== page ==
Gretchen Robinette (NSFW)

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GRETCHEN ROBINETTE Photographer

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What makes black and white photography so important to you?

Black and white photography is what first inspired me to pick up a camera, shooting 35mm film. It felt like I could create my own world by removing the color, yet still remain rooted in reality, not fantasy. Unlike people who learned photography from the internet, but I took an entire semester course called The Zone System, formulated by Ansel Adams, that teaches you how to see every color, in any temperature, or type of light, as a specific shade of grey on the Zone System scale of 1 thru 10, with 5 being middle grey. With this system, you decide before you shoot, exactly which zone you want each element in a scene to be, picking the exposure for the shadow fall off, then processing the film with a specific temperature for the highlights. This also continues on to the printing, which is super tedious and nerve racking if you don’t actually obsess over this stuff. Ansel Adams said once that you only truly know the Zone System when you can put your toast in the correct zone everyday, so I of course had to do this. With digital however, you are really only concerned with Zones III thru VII. All of this analysis was really what taught me the most about seeing and creating images. Even though I don’t use this anymore, I still unconsciously consider it when I shoot, and it is really the basis of understanding color as well.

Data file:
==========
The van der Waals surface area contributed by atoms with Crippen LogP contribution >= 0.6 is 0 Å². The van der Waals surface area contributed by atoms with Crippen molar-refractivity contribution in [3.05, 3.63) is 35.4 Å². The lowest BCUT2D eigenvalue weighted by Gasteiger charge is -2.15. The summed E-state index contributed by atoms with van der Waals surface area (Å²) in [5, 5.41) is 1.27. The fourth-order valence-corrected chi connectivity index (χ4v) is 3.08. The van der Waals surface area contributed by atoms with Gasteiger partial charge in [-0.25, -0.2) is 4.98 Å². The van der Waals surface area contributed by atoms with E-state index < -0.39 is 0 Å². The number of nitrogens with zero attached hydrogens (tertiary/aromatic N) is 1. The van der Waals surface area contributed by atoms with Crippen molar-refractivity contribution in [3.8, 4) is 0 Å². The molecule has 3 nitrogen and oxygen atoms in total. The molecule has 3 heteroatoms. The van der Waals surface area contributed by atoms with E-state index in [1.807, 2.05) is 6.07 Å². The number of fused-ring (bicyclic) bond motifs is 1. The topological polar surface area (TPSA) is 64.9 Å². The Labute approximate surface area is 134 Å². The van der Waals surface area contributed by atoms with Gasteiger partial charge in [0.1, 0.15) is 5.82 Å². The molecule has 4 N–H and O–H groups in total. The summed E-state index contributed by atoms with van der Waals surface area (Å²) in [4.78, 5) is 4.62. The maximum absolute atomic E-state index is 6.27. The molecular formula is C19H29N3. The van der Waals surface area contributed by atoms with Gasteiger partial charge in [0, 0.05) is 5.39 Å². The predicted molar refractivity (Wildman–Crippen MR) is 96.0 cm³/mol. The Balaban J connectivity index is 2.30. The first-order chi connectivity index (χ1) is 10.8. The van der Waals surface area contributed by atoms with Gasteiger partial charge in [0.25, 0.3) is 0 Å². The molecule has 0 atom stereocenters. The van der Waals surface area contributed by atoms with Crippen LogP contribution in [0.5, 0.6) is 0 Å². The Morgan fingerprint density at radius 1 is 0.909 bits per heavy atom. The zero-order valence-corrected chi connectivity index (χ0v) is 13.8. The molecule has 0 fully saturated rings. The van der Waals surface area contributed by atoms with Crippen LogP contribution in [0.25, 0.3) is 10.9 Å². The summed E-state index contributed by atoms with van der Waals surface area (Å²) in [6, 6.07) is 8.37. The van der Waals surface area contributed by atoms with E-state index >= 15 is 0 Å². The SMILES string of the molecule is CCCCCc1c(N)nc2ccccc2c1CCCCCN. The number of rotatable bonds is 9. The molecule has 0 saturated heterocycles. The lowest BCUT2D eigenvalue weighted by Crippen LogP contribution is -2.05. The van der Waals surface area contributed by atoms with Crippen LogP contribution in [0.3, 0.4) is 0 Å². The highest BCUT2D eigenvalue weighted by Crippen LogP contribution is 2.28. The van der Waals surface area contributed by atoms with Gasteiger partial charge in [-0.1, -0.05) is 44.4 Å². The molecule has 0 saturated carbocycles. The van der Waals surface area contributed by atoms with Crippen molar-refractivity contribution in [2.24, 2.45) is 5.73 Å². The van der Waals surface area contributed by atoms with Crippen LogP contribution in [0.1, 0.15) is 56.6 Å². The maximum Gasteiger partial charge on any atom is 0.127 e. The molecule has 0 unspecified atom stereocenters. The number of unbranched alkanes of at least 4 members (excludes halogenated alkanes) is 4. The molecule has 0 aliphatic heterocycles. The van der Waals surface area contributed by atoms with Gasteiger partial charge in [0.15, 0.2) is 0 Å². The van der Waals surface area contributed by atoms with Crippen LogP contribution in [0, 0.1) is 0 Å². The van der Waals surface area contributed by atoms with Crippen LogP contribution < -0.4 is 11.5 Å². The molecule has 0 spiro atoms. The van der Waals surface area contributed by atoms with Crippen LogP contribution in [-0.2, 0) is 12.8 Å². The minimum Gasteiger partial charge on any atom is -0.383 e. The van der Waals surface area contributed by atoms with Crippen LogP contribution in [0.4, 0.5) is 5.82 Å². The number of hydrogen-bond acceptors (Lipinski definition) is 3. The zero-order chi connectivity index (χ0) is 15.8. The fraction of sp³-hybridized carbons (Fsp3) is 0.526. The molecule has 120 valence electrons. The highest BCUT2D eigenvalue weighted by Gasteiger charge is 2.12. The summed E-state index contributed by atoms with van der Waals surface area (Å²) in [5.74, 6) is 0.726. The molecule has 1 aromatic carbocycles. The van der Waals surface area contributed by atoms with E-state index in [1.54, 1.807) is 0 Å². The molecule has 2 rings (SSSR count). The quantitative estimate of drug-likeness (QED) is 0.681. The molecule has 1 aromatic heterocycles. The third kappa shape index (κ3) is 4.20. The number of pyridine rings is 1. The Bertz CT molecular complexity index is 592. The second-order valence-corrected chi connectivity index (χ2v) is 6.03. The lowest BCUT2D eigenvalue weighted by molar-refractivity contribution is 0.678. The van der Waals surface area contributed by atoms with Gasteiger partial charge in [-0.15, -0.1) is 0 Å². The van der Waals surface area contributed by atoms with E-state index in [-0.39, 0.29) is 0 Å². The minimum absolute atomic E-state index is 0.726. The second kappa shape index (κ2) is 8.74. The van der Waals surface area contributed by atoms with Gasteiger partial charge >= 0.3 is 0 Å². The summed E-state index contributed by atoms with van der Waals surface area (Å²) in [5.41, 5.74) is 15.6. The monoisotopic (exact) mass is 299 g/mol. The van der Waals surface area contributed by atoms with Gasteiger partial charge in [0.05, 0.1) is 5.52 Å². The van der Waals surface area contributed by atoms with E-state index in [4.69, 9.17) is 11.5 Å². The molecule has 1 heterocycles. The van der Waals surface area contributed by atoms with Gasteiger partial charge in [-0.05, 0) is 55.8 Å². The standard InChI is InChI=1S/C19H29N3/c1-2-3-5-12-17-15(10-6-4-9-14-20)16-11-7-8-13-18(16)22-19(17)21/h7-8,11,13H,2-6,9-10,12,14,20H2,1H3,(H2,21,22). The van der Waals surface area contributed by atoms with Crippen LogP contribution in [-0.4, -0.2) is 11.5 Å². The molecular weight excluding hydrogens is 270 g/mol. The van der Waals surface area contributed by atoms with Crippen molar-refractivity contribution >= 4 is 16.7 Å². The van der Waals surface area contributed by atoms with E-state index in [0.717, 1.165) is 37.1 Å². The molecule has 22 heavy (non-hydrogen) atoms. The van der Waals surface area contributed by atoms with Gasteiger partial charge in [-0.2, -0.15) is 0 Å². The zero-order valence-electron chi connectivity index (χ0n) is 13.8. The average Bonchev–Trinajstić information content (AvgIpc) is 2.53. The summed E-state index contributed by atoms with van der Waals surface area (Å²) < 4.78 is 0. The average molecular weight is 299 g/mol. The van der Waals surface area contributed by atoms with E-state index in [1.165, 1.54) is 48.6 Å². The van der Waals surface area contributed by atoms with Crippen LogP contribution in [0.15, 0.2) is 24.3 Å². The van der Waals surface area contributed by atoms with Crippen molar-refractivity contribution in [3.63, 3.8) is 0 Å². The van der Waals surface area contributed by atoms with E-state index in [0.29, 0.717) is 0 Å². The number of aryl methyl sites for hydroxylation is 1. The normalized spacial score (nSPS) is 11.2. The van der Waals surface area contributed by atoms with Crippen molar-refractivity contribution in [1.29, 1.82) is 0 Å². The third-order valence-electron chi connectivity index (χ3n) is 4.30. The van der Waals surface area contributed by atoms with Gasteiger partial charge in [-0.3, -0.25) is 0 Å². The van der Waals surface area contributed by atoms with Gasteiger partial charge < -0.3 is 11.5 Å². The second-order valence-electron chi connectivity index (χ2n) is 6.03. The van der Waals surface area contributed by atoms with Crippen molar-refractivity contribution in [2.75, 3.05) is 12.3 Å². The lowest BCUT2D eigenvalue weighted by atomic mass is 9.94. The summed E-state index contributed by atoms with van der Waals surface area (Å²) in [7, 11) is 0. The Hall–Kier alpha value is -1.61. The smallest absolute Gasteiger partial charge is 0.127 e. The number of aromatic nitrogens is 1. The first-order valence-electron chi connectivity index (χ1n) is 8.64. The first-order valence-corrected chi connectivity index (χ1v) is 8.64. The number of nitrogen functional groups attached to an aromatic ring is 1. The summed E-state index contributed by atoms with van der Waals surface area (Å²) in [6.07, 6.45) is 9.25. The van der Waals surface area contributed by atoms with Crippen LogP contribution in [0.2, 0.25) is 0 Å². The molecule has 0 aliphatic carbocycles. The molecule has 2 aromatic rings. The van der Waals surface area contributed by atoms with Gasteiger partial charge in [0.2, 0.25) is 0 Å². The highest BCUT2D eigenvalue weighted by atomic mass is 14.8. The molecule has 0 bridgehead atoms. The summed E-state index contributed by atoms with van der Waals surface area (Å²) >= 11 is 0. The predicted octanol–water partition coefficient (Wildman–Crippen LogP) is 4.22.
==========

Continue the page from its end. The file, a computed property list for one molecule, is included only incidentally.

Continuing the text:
What inspires you to create photographs?

Some times I specifically go out to make photos, but other times I just see a scene or moment and without thought, am inspired to photograph it. I’m not sure if it always is inspired, but I have found if I focus on a specific idea, or theme in my head, I’ll start seeing it everywhere, and when I see it, I know and just immediately shoot. Only recently have I started setting up shoots and posing people, but for years I did more candid, street, or documentary style, which is mostly inspired by light and elements just coming together.

Why is black and white photography so important to our future in the art
world?

If you really want to understand light and how it affects skin tone, the composition of a scene, the entire mood or meaning within an image, you have to understand how to see without the influence of colors. I love color photography (now although I used to hate it) but some images you can strip away the amazing vibrant colors, convert to black and white, and what do you have? A mediocre composition. I’m pretty sure a good portion of the Instagram stars shooting everything in lemon yellow or all pastels, would have a difficult time creating great images if they were forced to leave the crutch of color. Like, try creating an outstanding image of fall leaves in black and white, with tonal separation between each different leaf color, where the leaves still pop. An exception though, Thanksgiving turkey. Turkey in black and white, yuck. I praise whoever can make a turkey look appetizing without color. Black and white is important to photography just as understanding human emotions are. The human eye can be distorted by color, but the emotions are what remain the same.

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